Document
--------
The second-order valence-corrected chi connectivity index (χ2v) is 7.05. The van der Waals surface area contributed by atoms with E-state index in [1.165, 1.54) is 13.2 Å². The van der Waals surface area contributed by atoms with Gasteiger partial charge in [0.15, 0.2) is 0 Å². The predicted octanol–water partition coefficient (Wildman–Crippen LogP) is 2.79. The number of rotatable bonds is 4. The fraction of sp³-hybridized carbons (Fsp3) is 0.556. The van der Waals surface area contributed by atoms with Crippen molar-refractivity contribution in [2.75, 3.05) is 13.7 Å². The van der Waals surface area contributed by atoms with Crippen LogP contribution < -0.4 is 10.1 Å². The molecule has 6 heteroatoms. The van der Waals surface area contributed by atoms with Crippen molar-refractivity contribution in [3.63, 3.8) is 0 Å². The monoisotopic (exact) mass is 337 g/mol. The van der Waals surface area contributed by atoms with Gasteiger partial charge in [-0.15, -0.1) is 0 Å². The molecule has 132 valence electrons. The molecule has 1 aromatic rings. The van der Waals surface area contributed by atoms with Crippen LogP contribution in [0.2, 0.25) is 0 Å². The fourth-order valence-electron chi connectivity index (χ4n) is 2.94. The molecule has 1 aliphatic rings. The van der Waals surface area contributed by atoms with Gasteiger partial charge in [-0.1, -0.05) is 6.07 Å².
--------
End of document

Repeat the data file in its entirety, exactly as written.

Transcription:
The second-order valence-corrected chi connectivity index (χ2v) is 7.05. The van der Waals surface area contributed by atoms with E-state index in [1.165, 1.54) is 13.2 Å². The van der Waals surface area contributed by atoms with Gasteiger partial charge in [0.15, 0.2) is 0 Å². The predicted octanol–water partition coefficient (Wildman–Crippen LogP) is 2.79. The number of rotatable bonds is 4. The fraction of sp³-hybridized carbons (Fsp3) is 0.556. The van der Waals surface area contributed by atoms with Crippen molar-refractivity contribution in [2.75, 3.05) is 13.7 Å². The van der Waals surface area contributed by atoms with Crippen LogP contribution < -0.4 is 10.1 Å². The molecule has 6 heteroatoms. The van der Waals surface area contributed by atoms with Crippen molar-refractivity contribution in [3.63, 3.8) is 0 Å². The monoisotopic (exact) mass is 337 g/mol. The van der Waals surface area contributed by atoms with Gasteiger partial charge in [-0.15, -0.1) is 0 Å². The molecule has 132 valence electrons. The molecule has 1 aromatic rings. The van der Waals surface area contributed by atoms with Crippen LogP contribution in [0.2, 0.25) is 0 Å². The fourth-order valence-electron chi connectivity index (χ4n) is 2.94. The molecule has 1 aliphatic rings. The van der Waals surface area contributed by atoms with Gasteiger partial charge in [-0.1, -0.05) is 6.07 Å².